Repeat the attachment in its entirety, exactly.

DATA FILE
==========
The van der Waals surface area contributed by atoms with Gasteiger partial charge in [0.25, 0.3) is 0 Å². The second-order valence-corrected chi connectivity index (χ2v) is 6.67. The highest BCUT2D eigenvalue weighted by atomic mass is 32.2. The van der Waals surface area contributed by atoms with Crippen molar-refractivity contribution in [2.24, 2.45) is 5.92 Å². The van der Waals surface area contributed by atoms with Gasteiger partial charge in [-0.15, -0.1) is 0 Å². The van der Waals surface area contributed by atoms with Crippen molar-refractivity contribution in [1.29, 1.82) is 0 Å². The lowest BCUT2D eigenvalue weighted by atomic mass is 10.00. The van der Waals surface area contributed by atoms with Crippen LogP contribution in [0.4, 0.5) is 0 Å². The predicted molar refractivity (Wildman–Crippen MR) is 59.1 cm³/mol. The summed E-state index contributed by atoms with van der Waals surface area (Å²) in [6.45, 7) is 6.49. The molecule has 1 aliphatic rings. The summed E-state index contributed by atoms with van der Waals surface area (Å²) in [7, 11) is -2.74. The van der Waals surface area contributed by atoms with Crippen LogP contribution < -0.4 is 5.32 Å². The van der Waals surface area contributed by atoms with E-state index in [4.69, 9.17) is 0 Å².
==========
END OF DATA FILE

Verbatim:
The van der Waals surface area contributed by atoms with Gasteiger partial charge in [0.25, 0.3) is 0 Å². The second-order valence-corrected chi connectivity index (χ2v) is 6.67. The highest BCUT2D eigenvalue weighted by atomic mass is 32.2. The van der Waals surface area contributed by atoms with Crippen molar-refractivity contribution in [2.24, 2.45) is 5.92 Å². The van der Waals surface area contributed by atoms with Gasteiger partial charge in [-0.15, -0.1) is 0 Å². The van der Waals surface area contributed by atoms with Crippen molar-refractivity contribution in [1.29, 1.82) is 0 Å². The lowest BCUT2D eigenvalue weighted by atomic mass is 10.00. The van der Waals surface area contributed by atoms with Crippen LogP contribution in [0.4, 0.5) is 0 Å². The predicted molar refractivity (Wildman–Crippen MR) is 59.1 cm³/mol. The summed E-state index contributed by atoms with van der Waals surface area (Å²) in [6.45, 7) is 6.49. The molecule has 1 aliphatic rings. The summed E-state index contributed by atoms with van der Waals surface area (Å²) in [7, 11) is -2.74. The van der Waals surface area contributed by atoms with Crippen LogP contribution < -0.4 is 5.32 Å². The van der Waals surface area contributed by atoms with E-state index in [4.69, 9.17) is 0 Å².